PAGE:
Introduce complexity well
Game Of Thrones is a complicated show. The idea that a fantasy series with hundreds of characters with increasingly weird names and dense backstories could have become a cable phenomenon seems utterly outlandish. Yet the show survived, then thrived, despite that. What made it work? Game Of Thrones has discovered that discussing seemingly dry backstory works best when it makes the audience tense. Its famous sexposition is one form of audience tension, but it's also heightened audience attention by having a character skin a deer while giving a speech, or having two characters who can try to kill each other at a moment's notice banter back and forth.
Video games have long struggled with describing their worlds. Perhaps after Game Of Thrones they'll start adding sexposition or moments of heightened intensity, but really, video games just need to have more confidence in the audience. Create a good story, and trust the audience to want to know more about that story.
Have non-terrible children...
How often have you played a game you played with a child in it where the child actually added anything worthwhile to the game? Kids in games are often terrible, with adults distorting their voices to sound like cartoons of children ordering your character to do annoying things for them. Or they're used as symbols, like the brat from Mass Effect 3 whose death came to stand for Shepard's motivation in the most obvious way possible.
The children in Game Of Thrones, on the other hand, are some of the best characters on the show. The secret? They're recognizably human. Sure, they're young and impulsive and make mistakes, but they're not treated foreign objects to be put on a pedestal. It's not terribly difficult to have comprehensible children--Dishonored got it right with Emily Kaldwin, and we fell in love with The Walking Deads Clementine--but most games don't even bother, either ignoring this aspect of human society, or making you wish they had.
...and have non-terrible adults
Virtually every game story focuses on the adventures of young adults. That makes sense: they're the most likely group to have and succeed at quests and combat. But it doesn't mean that they're the only characters in the world. Far too often, games reduce anyone who's not an adventuresome young lad or lass to their role in the world: the admiral, the king, the fortune-teller, the innkeeper.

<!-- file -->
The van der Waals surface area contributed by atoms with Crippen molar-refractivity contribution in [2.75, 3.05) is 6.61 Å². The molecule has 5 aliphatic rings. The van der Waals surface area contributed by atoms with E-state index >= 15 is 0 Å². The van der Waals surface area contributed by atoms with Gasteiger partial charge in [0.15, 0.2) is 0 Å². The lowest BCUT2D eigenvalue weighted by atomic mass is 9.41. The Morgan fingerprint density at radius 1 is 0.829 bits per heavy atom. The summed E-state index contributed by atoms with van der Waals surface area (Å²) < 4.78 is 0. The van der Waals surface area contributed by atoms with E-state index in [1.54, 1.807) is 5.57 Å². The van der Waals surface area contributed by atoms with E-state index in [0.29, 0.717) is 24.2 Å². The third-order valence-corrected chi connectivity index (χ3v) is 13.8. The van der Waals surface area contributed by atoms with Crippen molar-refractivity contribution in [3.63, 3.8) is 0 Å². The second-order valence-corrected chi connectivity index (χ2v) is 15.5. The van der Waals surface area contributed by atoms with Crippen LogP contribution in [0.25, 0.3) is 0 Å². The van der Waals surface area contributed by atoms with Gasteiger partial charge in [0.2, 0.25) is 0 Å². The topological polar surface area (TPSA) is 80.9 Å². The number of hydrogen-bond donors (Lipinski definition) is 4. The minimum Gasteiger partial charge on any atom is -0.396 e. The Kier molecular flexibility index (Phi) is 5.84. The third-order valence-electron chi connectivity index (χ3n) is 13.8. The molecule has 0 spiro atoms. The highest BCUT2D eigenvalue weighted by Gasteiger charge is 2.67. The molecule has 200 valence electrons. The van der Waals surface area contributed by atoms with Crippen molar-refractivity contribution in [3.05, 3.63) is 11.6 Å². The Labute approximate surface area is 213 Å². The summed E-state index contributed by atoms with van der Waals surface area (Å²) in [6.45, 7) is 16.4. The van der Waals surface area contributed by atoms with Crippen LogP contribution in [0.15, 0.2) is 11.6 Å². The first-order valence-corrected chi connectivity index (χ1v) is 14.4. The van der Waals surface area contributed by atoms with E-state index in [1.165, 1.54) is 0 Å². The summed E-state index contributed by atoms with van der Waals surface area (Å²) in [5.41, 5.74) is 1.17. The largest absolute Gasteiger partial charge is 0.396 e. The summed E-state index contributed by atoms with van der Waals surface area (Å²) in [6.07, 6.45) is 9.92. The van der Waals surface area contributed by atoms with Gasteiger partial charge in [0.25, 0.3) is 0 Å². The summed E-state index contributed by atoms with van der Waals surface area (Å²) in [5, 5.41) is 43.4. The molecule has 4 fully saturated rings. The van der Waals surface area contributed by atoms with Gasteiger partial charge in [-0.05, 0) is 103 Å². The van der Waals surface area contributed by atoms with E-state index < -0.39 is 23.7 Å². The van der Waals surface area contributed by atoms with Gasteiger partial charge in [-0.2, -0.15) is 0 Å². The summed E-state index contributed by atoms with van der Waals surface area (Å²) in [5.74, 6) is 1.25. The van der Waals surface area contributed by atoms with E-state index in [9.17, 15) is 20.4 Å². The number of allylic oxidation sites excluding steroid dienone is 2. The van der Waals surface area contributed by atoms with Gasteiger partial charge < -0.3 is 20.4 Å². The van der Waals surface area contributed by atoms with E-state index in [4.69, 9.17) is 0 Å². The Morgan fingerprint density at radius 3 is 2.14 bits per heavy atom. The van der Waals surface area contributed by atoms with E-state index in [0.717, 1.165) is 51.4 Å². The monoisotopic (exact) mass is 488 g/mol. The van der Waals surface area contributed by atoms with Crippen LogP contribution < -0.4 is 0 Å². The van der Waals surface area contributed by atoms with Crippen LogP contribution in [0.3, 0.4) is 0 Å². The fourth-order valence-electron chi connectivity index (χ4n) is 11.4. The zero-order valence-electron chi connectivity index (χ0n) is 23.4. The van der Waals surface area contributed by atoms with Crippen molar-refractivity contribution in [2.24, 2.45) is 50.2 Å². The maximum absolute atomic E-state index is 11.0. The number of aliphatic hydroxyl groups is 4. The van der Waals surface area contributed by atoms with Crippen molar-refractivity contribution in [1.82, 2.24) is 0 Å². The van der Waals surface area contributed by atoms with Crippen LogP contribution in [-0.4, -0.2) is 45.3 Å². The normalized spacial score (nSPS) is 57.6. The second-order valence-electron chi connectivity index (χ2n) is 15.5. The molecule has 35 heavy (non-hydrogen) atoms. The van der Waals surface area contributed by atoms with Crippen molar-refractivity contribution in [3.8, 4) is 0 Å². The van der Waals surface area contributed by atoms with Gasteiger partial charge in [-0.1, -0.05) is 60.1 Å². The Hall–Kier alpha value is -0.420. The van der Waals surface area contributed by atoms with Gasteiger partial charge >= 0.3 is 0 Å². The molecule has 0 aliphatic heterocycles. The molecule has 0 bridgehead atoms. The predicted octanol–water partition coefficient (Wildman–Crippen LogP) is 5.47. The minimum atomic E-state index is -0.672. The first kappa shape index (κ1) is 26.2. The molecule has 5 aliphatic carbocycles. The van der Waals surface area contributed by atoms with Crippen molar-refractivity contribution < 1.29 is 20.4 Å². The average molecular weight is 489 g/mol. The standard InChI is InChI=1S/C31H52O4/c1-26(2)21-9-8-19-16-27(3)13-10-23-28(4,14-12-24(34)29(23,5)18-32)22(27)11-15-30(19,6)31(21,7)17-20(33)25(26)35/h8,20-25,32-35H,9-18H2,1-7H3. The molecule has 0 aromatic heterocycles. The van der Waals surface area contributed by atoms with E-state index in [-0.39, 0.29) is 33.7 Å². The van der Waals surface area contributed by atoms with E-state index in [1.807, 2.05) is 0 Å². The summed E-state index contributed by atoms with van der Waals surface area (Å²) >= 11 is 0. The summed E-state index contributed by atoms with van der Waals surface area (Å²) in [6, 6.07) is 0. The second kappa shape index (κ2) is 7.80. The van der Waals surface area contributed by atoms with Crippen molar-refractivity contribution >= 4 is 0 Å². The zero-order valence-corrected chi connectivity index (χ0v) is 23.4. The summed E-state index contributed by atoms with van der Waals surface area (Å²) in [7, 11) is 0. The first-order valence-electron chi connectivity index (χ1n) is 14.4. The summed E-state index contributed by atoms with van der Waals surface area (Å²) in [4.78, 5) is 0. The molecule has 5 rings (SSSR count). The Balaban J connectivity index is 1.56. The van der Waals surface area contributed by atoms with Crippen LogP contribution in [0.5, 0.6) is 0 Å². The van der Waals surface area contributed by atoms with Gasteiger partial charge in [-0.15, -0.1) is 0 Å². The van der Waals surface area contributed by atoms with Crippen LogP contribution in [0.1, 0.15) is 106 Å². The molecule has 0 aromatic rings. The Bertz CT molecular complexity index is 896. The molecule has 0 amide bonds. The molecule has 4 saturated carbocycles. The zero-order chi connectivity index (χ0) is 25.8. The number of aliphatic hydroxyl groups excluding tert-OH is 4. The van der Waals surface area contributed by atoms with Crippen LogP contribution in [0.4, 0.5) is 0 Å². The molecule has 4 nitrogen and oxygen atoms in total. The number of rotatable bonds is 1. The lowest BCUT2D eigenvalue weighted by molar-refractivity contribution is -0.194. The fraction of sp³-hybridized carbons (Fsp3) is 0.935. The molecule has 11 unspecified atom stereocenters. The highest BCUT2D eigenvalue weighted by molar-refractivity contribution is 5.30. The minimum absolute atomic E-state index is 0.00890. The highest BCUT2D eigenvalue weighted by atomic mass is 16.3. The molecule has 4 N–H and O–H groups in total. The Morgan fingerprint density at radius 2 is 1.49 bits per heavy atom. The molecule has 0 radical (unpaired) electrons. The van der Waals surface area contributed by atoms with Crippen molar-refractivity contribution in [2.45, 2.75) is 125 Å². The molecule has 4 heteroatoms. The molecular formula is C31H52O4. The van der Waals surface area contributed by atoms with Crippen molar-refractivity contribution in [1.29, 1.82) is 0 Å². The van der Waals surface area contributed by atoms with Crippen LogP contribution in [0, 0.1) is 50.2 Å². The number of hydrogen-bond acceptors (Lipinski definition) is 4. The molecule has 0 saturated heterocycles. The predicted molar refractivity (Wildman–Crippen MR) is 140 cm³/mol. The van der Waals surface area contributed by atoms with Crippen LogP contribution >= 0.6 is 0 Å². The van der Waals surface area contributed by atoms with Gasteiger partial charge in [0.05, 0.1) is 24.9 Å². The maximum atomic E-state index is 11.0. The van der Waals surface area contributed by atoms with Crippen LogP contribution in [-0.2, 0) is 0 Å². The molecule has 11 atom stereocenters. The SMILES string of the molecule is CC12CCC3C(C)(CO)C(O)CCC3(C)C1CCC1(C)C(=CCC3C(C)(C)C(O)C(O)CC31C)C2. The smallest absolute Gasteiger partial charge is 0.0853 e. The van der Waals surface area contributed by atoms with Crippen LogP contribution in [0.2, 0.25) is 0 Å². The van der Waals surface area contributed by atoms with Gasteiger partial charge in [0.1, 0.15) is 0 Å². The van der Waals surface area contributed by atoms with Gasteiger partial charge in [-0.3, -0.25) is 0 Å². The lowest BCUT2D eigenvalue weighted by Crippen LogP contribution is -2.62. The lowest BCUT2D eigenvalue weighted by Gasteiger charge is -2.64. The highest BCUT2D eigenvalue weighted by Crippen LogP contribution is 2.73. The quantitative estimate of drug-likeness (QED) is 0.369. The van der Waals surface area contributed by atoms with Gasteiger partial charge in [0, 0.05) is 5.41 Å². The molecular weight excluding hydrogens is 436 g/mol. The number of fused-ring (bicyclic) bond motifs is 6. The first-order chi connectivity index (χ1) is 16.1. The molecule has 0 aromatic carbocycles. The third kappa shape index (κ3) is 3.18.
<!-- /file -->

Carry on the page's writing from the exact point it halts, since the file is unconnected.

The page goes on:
On Game Of Thrones, the major characters include people of all kinds of different ages, each with different motivations. Queen Cersei Lannister and Lady Catelyn Stark both wish to protect their children, though they do so in very different ways. Lords Varys and Baelish gamble with the future of the kingdom, without revealing what their final goals. These characters are as or more interesting than the young adults who'd be the main characters of a less complex story, like Robb, Jon, Dany, or Theon. Like the children, it's because they're recognizably human, not simply posts to move the story along.
Good isnt always right
Good and evil are presented as two opposite-but-equal approaches in most video games that have morality. Save the kitten that's stuck in a tree, or burgle the owners' house while they're distracted? Either way, you're probably getting roughly the same amount of experience and money. And you'll see most all of the game, good or evil, when it comes time to end.
In Game Of Thrones, if you're good, you could get your head chopped off. Forget the end of the series--you won't even see the end of the book. Nor is going Renegade a sure way to victory either--then you may end up with a crown of molten gold on your head, boiling your skull. The morality system in Game Of Thrones does not offer predictable rewards. Games don't have to either. In Dragon Age 2, for example, you can do everything to help and be nice to one of your companions, but helping actually has the effect of ruining her life. It's daring and devastating--and probably partially learned from Game Of Thrones.
Achievements are dark and full of terrors
Well, what do you think? Are there any elements of Game of Thrones that you think more game developers should adopt? Let us know! You can also post how you want someone to make a physics-based game where you slap the hell out of Joffrey--we'd totally be alright with that too. Actually, do that, we don't care as much about the other thing.